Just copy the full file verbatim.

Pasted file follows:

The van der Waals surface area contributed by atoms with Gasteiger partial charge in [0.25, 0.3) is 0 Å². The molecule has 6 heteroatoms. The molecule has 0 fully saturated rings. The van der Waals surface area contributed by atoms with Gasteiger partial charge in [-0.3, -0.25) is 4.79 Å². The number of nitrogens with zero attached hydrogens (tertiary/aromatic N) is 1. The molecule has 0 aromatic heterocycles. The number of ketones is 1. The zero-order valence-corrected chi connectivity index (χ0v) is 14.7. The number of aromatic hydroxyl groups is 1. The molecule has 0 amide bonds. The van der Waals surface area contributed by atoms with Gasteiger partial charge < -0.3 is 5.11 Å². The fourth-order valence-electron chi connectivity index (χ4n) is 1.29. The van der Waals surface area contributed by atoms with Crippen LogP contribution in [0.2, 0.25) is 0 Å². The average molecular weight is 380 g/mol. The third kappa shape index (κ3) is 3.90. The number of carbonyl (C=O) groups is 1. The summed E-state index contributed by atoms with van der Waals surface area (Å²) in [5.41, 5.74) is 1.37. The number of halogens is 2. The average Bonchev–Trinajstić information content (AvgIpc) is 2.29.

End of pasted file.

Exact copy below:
The van der Waals surface area contributed by atoms with Gasteiger partial charge in [0.25, 0.3) is 0 Å². The molecule has 6 heteroatoms. The molecule has 0 fully saturated rings. The van der Waals surface area contributed by atoms with Gasteiger partial charge in [-0.3, -0.25) is 4.79 Å². The number of nitrogens with zero attached hydrogens (tertiary/aromatic N) is 1. The molecule has 0 aromatic heterocycles. The number of ketones is 1. The zero-order valence-corrected chi connectivity index (χ0v) is 14.7. The number of aromatic hydroxyl groups is 1. The molecule has 0 amide bonds. The van der Waals surface area contributed by atoms with Gasteiger partial charge < -0.3 is 5.11 Å². The fourth-order valence-electron chi connectivity index (χ4n) is 1.29. The van der Waals surface area contributed by atoms with Crippen LogP contribution in [0.2, 0.25) is 0 Å². The average molecular weight is 380 g/mol. The third kappa shape index (κ3) is 3.90. The number of carbonyl (C=O) groups is 1. The summed E-state index contributed by atoms with van der Waals surface area (Å²) in [5.41, 5.74) is 1.37. The number of halogens is 2. The average Bonchev–Trinajstić information content (AvgIpc) is 2.29.